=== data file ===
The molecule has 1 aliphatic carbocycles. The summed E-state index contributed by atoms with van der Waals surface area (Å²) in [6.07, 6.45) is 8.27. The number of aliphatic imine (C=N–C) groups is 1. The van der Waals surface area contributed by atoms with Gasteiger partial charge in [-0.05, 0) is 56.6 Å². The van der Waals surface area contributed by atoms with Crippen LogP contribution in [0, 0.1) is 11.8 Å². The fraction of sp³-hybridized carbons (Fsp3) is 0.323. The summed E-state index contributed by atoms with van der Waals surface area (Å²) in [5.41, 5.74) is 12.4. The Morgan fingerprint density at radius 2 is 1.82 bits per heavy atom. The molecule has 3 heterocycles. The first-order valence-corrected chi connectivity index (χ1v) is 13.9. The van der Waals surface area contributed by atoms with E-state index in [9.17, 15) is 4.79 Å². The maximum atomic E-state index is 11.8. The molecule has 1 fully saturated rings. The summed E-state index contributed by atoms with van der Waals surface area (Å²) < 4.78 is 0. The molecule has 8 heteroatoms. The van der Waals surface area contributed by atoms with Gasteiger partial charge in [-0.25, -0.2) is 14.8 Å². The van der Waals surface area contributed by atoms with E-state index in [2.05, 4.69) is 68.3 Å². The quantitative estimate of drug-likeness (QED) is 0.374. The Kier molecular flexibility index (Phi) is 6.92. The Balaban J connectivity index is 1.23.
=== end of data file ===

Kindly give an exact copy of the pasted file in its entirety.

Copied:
The molecule has 1 aliphatic carbocycles. The summed E-state index contributed by atoms with van der Waals surface area (Å²) in [6.07, 6.45) is 8.27. The number of aliphatic imine (C=N–C) groups is 1. The van der Waals surface area contributed by atoms with Gasteiger partial charge in [-0.05, 0) is 56.6 Å². The van der Waals surface area contributed by atoms with Crippen LogP contribution in [0, 0.1) is 11.8 Å². The fraction of sp³-hybridized carbons (Fsp3) is 0.323. The summed E-state index contributed by atoms with van der Waals surface area (Å²) in [5.41, 5.74) is 12.4. The Morgan fingerprint density at radius 2 is 1.82 bits per heavy atom. The molecule has 3 heterocycles. The first-order valence-corrected chi connectivity index (χ1v) is 13.9. The van der Waals surface area contributed by atoms with E-state index in [9.17, 15) is 4.79 Å². The maximum atomic E-state index is 11.8. The molecule has 1 fully saturated rings. The summed E-state index contributed by atoms with van der Waals surface area (Å²) < 4.78 is 0. The molecule has 8 heteroatoms. The van der Waals surface area contributed by atoms with Gasteiger partial charge in [-0.25, -0.2) is 14.8 Å². The van der Waals surface area contributed by atoms with E-state index in [2.05, 4.69) is 68.3 Å². The quantitative estimate of drug-likeness (QED) is 0.374. The Kier molecular flexibility index (Phi) is 6.92. The Balaban J connectivity index is 1.23.